I was thinking of books I loved the other day and remembered Came a Cavalier by Francis Parkinson Keyes. I read the book as a teenager and it made a lasting impression on me. I thought it was, hands down, the most romantic, touching, emotional book I’ve ever read.
I couldn’t find the book as an ebook, so I settled for a used copy. When it got here, I immediately opened the package and the book. Lord love a duck, but that font was tiny. No kidding, I was debating whether I wanted to hurt my eyes by trying to read the book. I finally did.
Here are my impressions then and now:
- Everyone loves her.
OMG, get me something savory to balance all that sugar. I can’t take it. Connie (the heroine’s name) is perfect. All the other American female characters are portrayed as mean, grasping, silly, or stupid. Only the French woman, who manages to convince Connie to marry the “Cavalier” by talking to her about “covering” and foals (insert massive eye roll here) is portrayed as decent.
Connie has a linguini spine. She dithers. I have to say that I’ve NEVER met a character who DITHERS as much as she does. I grew to hate her about 65 pages in. Yep, hated her.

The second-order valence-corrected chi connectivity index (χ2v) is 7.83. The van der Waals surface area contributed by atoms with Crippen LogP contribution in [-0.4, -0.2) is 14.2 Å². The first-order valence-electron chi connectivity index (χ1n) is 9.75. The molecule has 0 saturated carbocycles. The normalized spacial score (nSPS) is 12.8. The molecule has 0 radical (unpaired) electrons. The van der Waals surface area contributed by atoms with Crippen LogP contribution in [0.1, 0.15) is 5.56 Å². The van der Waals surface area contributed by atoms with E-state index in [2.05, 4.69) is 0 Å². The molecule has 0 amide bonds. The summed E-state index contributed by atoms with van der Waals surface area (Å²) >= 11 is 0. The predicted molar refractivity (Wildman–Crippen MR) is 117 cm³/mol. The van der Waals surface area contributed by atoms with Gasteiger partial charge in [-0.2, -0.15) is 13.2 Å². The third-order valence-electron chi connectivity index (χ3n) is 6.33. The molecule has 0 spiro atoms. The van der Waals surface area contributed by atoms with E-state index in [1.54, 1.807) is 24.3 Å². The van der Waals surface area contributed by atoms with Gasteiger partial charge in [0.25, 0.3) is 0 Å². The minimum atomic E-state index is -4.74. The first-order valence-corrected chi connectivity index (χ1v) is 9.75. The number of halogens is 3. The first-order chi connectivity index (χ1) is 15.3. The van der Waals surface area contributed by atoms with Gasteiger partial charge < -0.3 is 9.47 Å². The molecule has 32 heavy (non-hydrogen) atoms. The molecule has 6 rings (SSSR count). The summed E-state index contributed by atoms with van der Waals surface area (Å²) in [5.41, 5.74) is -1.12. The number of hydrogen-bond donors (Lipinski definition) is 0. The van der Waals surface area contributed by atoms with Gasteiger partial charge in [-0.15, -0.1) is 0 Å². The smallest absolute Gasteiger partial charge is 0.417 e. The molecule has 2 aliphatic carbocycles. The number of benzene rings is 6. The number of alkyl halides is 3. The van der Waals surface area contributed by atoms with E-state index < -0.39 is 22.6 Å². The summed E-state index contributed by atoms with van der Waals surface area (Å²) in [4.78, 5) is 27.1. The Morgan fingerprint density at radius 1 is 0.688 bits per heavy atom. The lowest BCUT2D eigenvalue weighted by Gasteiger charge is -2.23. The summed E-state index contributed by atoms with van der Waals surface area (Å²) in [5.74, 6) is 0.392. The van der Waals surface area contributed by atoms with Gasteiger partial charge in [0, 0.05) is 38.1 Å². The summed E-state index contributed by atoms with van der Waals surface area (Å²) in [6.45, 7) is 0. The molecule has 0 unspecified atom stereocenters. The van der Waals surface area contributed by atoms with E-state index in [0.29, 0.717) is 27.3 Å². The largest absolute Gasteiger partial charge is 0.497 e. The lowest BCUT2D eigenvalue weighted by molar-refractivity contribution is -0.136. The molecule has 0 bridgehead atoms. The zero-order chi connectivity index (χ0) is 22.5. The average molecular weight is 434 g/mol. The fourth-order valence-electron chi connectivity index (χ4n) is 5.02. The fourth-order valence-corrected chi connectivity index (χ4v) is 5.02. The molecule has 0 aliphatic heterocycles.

Okay, he was a horseman, and he looked good in black. Why did I think he was a hero? Because he was French? He had the most insane paternalistic view about Connie. I had the impression that she impressed him with her blond hair and that she was beautiful (didn’t I mention that? No one was as beautiful as Connie.) Good mare material. I hated him, too, but it took longer.
The weird stuff
I’ve mentioned that I read the book as a teenager. At that time, it was already an old book. It was published in 1947 and it shows.
But, there were two scenes I’ve always remembered:
When they were walking back to her hut after midnight mass.
When Tristan boards the train and intercepts her on the way to Paris.
Guess what? Both scenes were ONE sentence long.
I guess my teenage imagination plumped them up, changed them, and enhanced them like mad. The hero and heroine I adored was something of my own creation. Odd, hmm?
I’m so glad for the experience of reading the book when I was a teenager. As I said, it resounded greatly with me then. The fact that it didn’t this time doesn’t take away from that experience.